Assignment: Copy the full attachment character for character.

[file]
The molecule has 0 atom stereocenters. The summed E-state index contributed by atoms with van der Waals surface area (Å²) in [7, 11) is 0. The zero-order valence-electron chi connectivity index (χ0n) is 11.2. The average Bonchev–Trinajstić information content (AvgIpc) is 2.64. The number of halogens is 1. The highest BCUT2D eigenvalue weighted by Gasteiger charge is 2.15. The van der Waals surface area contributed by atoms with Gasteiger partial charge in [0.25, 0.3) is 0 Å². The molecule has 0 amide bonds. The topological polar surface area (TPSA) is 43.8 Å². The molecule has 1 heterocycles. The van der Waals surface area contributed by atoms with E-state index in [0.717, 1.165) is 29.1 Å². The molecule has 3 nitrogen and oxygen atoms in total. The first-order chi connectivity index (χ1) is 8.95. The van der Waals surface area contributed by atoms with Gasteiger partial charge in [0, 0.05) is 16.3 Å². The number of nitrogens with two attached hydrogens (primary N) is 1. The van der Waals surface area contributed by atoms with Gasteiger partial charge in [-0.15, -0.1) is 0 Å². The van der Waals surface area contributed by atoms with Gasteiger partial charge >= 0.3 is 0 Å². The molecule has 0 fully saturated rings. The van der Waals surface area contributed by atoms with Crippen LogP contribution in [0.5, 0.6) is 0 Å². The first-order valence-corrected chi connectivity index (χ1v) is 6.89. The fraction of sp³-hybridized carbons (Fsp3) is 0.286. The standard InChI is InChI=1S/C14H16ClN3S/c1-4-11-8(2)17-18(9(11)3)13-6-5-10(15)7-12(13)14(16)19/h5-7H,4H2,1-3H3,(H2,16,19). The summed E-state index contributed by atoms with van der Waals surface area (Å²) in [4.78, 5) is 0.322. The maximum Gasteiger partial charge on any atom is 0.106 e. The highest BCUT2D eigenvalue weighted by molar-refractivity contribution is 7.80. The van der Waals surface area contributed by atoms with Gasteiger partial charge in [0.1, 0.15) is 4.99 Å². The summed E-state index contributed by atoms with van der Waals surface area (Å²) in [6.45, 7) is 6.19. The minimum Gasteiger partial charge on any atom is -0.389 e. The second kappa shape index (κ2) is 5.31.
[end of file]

The molecule has 0 atom stereocenters. The summed E-state index contributed by atoms with van der Waals surface area (Å²) in [7, 11) is 0. The zero-order valence-electron chi connectivity index (χ0n) is 11.2. The average Bonchev–Trinajstić information content (AvgIpc) is 2.64. The number of halogens is 1. The highest BCUT2D eigenvalue weighted by Gasteiger charge is 2.15. The van der Waals surface area contributed by atoms with Gasteiger partial charge in [0.25, 0.3) is 0 Å². The molecule has 0 amide bonds. The topological polar surface area (TPSA) is 43.8 Å². The molecule has 1 heterocycles. The van der Waals surface area contributed by atoms with E-state index in [0.717, 1.165) is 29.1 Å². The molecule has 3 nitrogen and oxygen atoms in total. The first-order chi connectivity index (χ1) is 8.95. The van der Waals surface area contributed by atoms with Gasteiger partial charge in [0, 0.05) is 16.3 Å². The number of nitrogens with two attached hydrogens (primary N) is 1. The van der Waals surface area contributed by atoms with Gasteiger partial charge in [-0.15, -0.1) is 0 Å². The van der Waals surface area contributed by atoms with Gasteiger partial charge >= 0.3 is 0 Å². The molecule has 0 fully saturated rings. The van der Waals surface area contributed by atoms with Crippen LogP contribution in [0.5, 0.6) is 0 Å². The first-order valence-corrected chi connectivity index (χ1v) is 6.89. The fraction of sp³-hybridized carbons (Fsp3) is 0.286. The standard InChI is InChI=1S/C14H16ClN3S/c1-4-11-8(2)17-18(9(11)3)13-6-5-10(15)7-12(13)14(16)19/h5-7H,4H2,1-3H3,(H2,16,19). The summed E-state index contributed by atoms with van der Waals surface area (Å²) in [4.78, 5) is 0.322. The maximum Gasteiger partial charge on any atom is 0.106 e. The highest BCUT2D eigenvalue weighted by molar-refractivity contribution is 7.80. The van der Waals surface area contributed by atoms with Gasteiger partial charge in [0.1, 0.15) is 4.99 Å². The summed E-state index contributed by atoms with van der Waals surface area (Å²) in [6.45, 7) is 6.19. The minimum Gasteiger partial charge on any atom is -0.389 e. The second kappa shape index (κ2) is 5.31.